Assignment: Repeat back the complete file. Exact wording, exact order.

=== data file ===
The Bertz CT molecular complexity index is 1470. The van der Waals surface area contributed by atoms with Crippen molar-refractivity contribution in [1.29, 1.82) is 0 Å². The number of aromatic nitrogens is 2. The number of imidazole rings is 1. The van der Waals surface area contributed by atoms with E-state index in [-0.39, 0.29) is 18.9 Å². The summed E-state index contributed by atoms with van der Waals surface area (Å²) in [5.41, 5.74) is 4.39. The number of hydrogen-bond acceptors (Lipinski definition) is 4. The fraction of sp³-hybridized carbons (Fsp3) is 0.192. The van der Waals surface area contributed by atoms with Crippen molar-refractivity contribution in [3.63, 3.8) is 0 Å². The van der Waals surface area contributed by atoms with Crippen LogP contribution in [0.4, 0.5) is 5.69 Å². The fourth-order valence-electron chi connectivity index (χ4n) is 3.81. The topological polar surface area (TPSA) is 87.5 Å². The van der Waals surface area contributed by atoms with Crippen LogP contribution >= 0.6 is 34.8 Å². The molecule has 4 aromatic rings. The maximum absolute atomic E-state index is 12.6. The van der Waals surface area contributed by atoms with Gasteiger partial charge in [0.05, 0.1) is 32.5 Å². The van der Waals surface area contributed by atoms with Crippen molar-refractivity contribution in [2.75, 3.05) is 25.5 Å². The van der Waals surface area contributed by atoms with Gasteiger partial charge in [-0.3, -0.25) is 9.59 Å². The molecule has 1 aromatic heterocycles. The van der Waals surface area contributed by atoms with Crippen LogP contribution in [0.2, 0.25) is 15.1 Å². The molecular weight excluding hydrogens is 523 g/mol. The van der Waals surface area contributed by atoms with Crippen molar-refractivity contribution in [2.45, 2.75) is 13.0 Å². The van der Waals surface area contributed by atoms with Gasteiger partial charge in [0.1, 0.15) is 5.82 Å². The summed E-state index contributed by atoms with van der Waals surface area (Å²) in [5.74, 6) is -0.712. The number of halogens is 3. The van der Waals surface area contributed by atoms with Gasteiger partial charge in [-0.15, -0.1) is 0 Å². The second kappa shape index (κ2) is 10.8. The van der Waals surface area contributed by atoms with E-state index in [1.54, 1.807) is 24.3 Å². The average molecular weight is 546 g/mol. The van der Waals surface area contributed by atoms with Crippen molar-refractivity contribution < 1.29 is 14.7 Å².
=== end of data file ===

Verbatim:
The Bertz CT molecular complexity index is 1470. The van der Waals surface area contributed by atoms with Crippen molar-refractivity contribution in [1.29, 1.82) is 0 Å². The number of aromatic nitrogens is 2. The number of imidazole rings is 1. The van der Waals surface area contributed by atoms with E-state index in [-0.39, 0.29) is 18.9 Å². The summed E-state index contributed by atoms with van der Waals surface area (Å²) in [5.41, 5.74) is 4.39. The number of hydrogen-bond acceptors (Lipinski definition) is 4. The fraction of sp³-hybridized carbons (Fsp3) is 0.192. The van der Waals surface area contributed by atoms with Crippen molar-refractivity contribution in [3.63, 3.8) is 0 Å². The van der Waals surface area contributed by atoms with Crippen LogP contribution in [0.4, 0.5) is 5.69 Å². The fourth-order valence-electron chi connectivity index (χ4n) is 3.81. The topological polar surface area (TPSA) is 87.5 Å². The van der Waals surface area contributed by atoms with Crippen LogP contribution >= 0.6 is 34.8 Å². The molecule has 4 aromatic rings. The maximum absolute atomic E-state index is 12.6. The van der Waals surface area contributed by atoms with Gasteiger partial charge in [0.05, 0.1) is 32.5 Å². The van der Waals surface area contributed by atoms with Crippen molar-refractivity contribution in [2.75, 3.05) is 25.5 Å². The van der Waals surface area contributed by atoms with Gasteiger partial charge in [-0.3, -0.25) is 9.59 Å². The molecule has 1 aromatic heterocycles. The van der Waals surface area contributed by atoms with Crippen LogP contribution in [0.2, 0.25) is 15.1 Å². The molecular weight excluding hydrogens is 523 g/mol. The van der Waals surface area contributed by atoms with Crippen molar-refractivity contribution in [2.45, 2.75) is 13.0 Å². The van der Waals surface area contributed by atoms with Gasteiger partial charge in [0.1, 0.15) is 5.82 Å². The summed E-state index contributed by atoms with van der Waals surface area (Å²) in [5.74, 6) is -0.712. The number of halogens is 3. The van der Waals surface area contributed by atoms with Gasteiger partial charge in [-0.15, -0.1) is 0 Å². The second kappa shape index (κ2) is 10.8. The van der Waals surface area contributed by atoms with E-state index in [1.54, 1.807) is 24.3 Å². The average molecular weight is 546 g/mol. The van der Waals surface area contributed by atoms with Crippen molar-refractivity contribution < 1.29 is 14.7 Å².